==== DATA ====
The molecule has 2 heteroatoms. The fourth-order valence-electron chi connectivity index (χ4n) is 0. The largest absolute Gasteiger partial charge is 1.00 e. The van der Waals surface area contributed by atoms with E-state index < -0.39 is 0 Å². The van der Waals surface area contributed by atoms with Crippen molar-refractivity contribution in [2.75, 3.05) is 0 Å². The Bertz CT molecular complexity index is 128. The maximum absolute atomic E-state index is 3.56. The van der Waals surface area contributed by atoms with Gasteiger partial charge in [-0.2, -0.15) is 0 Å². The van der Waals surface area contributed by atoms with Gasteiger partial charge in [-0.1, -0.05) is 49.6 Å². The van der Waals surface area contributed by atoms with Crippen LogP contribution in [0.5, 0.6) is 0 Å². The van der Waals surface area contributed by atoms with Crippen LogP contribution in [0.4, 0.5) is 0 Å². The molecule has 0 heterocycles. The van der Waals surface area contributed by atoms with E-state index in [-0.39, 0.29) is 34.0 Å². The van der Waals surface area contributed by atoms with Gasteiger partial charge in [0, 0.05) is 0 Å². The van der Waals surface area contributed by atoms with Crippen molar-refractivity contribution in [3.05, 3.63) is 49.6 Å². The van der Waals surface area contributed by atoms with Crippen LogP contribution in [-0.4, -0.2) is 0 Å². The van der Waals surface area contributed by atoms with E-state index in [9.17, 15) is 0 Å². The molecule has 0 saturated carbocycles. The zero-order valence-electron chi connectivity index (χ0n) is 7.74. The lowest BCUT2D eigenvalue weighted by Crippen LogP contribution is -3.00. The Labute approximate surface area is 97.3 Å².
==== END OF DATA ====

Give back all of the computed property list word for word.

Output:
The molecule has 2 heteroatoms. The fourth-order valence-electron chi connectivity index (χ4n) is 0. The largest absolute Gasteiger partial charge is 1.00 e. The van der Waals surface area contributed by atoms with E-state index < -0.39 is 0 Å². The van der Waals surface area contributed by atoms with Crippen molar-refractivity contribution in [2.75, 3.05) is 0 Å². The Bertz CT molecular complexity index is 128. The maximum absolute atomic E-state index is 3.56. The van der Waals surface area contributed by atoms with Gasteiger partial charge in [-0.2, -0.15) is 0 Å². The van der Waals surface area contributed by atoms with Gasteiger partial charge in [-0.1, -0.05) is 49.6 Å². The van der Waals surface area contributed by atoms with Crippen LogP contribution in [0.5, 0.6) is 0 Å². The van der Waals surface area contributed by atoms with Crippen LogP contribution in [0.4, 0.5) is 0 Å². The molecule has 0 heterocycles. The van der Waals surface area contributed by atoms with E-state index in [-0.39, 0.29) is 34.0 Å². The van der Waals surface area contributed by atoms with Gasteiger partial charge in [0, 0.05) is 0 Å². The van der Waals surface area contributed by atoms with Crippen molar-refractivity contribution in [3.05, 3.63) is 49.6 Å². The van der Waals surface area contributed by atoms with Crippen LogP contribution in [-0.4, -0.2) is 0 Å². The van der Waals surface area contributed by atoms with E-state index in [9.17, 15) is 0 Å². The molecule has 0 saturated carbocycles. The zero-order valence-electron chi connectivity index (χ0n) is 7.74. The lowest BCUT2D eigenvalue weighted by Crippen LogP contribution is -3.00. The Labute approximate surface area is 97.3 Å².